Longevity2020: Day 2 recap

Yesterday at Longevity2020 was all about rejuvenation therapies, bringing together some of the world’s leading luminaries in the fight against aging.

Things kicked off with a thoughtful introduction from author and futurist Jamie Metzl, who spoke about how COVID-19 has changed the world, and how the science of aging is now less about lifespan and more about fortifying the older population against the threat of viruses. Metzl expects a number of additional economic and political crises to emerge before the end of the year, but, similar to the periods after both World Wars, we are now in a new paradigm of technology innovation.

SENS Foundation’s Aubrey de Grey presented a long term view of the challenges associated with aging. During the Ask Me Anything segment, he talked about the so-called ‘Longevity dividend’ and how COVID-19 has demonstrated that the existing systems supporting older people are not fit for purpose and need to change now.

Longevity.Technology: The Ask Me Anything segments at Longevity2020 are proving to be very informative and highly interactive. With three exciting days still to come, note that one-day VIP passes are available, giving you the option to participate in an Ask Me Anything session.

Rejuvenation therapies

Nir Barzilai of the Institute for Aging Research spoke about metformin, which is the focus of his upcoming TAME trial. As a low-cost existing compound, he suggests metformin will be able to deliver an extra two to three years of lifespan, pointing out that even if curing heart disease wouldn’t achieve this result. Barzilai feels metformin should be prescribed to older people now and spoke about how he will be retrospectively studying COVID-19 patients to understand if those on metformin had an advantage against the virus.

The Healthy Lifespan Institute’s Ilaria Bellantuono focused on how a new geroprotector called Zoledronate shows improved healthspan in animal models. Used for the treatment of osteoporosis, the drug is also associated with increased Longevity and reduced rates of infection, and her lab will be doing further studies on this.

Fight Aging!’s Reason brought everyone back down to earth with some perspective on the reality of rejuvenation developments, stating that work has “barely started” on practical rejuvenation. He feels that, while senolytics are showing positive signs of progress, there are many other fields that are nowhere near as advanced.


In addition to interesting updates from big-hitting public Longevity companies in the form of AgeX’s Michael West and resTORbio’s Joan Mannick, we also heard exciting news from Harvard University’s Vadim Gladyshev. He revealed that his lab is working with some excellent drugs candidates, with studies showing a two-to-three-fold increase in lifespan.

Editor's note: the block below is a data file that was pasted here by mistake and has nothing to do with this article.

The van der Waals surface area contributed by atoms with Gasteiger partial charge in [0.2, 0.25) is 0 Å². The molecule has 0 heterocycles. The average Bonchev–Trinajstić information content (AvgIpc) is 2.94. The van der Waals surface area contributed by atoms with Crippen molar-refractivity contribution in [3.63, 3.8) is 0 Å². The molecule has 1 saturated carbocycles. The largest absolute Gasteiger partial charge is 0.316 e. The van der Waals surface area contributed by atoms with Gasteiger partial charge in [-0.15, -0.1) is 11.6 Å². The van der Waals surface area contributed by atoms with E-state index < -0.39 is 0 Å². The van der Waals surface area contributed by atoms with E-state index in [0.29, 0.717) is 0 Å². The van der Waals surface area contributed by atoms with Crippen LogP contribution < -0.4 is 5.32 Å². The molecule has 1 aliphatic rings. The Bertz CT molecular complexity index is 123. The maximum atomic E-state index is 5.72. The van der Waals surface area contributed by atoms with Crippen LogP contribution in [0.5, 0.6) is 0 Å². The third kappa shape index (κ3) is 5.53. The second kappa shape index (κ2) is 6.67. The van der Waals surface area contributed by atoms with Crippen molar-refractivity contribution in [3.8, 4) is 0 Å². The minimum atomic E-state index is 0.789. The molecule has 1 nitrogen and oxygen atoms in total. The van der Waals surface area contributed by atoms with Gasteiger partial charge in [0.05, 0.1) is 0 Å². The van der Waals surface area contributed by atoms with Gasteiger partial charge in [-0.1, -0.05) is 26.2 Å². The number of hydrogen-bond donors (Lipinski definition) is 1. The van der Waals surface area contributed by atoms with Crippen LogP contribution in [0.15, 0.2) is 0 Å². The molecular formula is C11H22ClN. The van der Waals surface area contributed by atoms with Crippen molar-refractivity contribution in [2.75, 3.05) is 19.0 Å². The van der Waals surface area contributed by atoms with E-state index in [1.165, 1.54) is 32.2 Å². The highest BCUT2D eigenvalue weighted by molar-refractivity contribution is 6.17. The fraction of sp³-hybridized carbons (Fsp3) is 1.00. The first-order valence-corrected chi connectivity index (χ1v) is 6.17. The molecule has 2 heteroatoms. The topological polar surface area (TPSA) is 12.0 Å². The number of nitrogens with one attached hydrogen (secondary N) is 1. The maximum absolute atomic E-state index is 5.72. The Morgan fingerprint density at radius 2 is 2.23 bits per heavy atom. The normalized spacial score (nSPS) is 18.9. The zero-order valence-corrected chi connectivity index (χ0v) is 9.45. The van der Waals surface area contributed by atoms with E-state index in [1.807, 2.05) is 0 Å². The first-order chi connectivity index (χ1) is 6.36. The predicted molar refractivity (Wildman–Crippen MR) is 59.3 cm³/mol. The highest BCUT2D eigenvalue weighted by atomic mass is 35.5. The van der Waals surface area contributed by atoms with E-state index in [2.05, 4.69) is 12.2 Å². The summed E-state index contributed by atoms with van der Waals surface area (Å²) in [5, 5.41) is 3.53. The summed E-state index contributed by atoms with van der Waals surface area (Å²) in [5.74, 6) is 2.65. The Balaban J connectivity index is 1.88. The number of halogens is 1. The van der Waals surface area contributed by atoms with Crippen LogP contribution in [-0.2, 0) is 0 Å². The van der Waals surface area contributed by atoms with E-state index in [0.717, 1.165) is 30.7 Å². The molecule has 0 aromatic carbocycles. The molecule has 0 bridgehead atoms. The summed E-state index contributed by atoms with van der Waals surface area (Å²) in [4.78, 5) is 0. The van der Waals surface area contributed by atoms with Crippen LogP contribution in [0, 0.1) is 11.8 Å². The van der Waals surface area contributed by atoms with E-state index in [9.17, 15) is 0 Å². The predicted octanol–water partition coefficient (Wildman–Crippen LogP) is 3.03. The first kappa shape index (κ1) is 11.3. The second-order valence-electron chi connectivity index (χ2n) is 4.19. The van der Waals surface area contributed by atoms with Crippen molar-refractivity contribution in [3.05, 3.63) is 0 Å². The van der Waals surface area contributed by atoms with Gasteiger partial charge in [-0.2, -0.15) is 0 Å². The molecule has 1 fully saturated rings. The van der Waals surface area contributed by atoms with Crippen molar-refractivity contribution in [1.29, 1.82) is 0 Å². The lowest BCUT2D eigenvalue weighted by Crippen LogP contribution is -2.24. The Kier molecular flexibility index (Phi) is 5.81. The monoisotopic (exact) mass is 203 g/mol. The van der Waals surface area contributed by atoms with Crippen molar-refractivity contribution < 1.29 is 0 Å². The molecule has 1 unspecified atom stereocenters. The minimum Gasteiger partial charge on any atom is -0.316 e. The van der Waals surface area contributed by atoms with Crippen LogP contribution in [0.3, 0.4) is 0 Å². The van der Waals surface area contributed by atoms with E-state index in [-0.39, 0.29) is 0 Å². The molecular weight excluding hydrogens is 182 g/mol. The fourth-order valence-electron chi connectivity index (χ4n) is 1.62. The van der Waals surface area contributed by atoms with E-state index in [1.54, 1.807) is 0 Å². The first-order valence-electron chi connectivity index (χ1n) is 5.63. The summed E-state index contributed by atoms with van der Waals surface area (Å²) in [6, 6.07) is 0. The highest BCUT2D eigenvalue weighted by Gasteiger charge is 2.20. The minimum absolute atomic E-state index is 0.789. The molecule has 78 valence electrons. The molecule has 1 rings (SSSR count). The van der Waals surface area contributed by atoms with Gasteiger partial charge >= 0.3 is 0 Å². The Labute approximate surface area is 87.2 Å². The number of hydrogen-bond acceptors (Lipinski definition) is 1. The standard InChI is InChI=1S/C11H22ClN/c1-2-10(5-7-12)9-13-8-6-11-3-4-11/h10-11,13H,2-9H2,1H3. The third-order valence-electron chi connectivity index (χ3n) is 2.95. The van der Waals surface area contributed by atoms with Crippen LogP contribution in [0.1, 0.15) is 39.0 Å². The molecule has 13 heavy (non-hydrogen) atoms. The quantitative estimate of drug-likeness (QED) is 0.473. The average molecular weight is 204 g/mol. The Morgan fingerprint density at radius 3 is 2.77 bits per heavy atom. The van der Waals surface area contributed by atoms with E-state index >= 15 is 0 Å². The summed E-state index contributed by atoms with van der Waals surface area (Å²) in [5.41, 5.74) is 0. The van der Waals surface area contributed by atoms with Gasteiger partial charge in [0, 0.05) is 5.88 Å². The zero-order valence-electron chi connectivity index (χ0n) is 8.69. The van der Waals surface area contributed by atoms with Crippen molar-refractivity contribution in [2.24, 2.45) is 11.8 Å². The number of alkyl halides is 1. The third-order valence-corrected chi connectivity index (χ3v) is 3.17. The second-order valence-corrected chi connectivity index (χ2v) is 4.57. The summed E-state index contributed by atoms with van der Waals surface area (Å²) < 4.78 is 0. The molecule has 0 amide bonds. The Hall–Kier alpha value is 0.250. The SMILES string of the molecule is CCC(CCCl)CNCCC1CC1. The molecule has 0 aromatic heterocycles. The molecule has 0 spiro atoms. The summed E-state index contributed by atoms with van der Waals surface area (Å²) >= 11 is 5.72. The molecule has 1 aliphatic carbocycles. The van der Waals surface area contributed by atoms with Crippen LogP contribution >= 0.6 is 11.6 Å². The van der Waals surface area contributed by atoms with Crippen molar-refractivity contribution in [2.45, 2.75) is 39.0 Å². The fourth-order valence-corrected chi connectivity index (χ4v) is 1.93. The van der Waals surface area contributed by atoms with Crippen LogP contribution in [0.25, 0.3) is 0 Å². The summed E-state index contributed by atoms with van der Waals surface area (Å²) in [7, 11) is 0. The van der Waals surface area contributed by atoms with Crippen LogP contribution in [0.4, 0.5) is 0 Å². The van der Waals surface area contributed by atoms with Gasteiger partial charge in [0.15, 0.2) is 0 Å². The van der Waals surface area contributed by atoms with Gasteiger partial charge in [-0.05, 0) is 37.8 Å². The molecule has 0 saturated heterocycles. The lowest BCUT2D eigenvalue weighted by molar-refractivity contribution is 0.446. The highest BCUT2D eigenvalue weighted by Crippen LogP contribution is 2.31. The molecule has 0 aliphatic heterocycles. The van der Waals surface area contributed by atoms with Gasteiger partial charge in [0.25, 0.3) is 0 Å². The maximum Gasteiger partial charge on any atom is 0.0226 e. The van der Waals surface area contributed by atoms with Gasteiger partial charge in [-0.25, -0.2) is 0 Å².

João Pedro de Magalhães from the University of Liverpool spoke about his view that we have reached a plateau in our understanding of the genetics of biology. This is in contrast to the huge increase seen in drugs proposed for Longevity. We also concur with his more conservative view of the number of companies actually doing anti-aging work – check out Who’s Who in Gerontology for a more focused list than you might see elsewhere.

Representing the next generation of Longevity research and development, Nina Khera is a 14-year old Longevity scientist and founder of senolytics start-up Biotein. Khera hosted a lively panel discussion that explored the most promising therapies for rejuvenation that the the panel’s experts had seen recently.

“It’s been great to see such lively online debate – especially during the Ask Me Anything segments,” said Longevity.Technology’s editor-in-chief Phil Newman. “We’re thrilled to have been able to facilitate this by bringing together so many of the key players in Longevity in one place at the same time.”

Today’s session is focused on AI & Longevity and will look at how machine learning is accelerating the frontier of anti-aging research and development. See you online!

Longevity2020 longevity investing

Image credit: By leungchopan / Shutterstock



Danny Sullivan
Contributing Editor Danny has worked in technology communications for more than 15 years, spanning Europe and North America. From bionics and lasers to software and pharmaceuticals – and everything in between – he’s covered it all. Danny has wide experience of technology publishing and technical writing and has specific interest in the transfer from idea to market.

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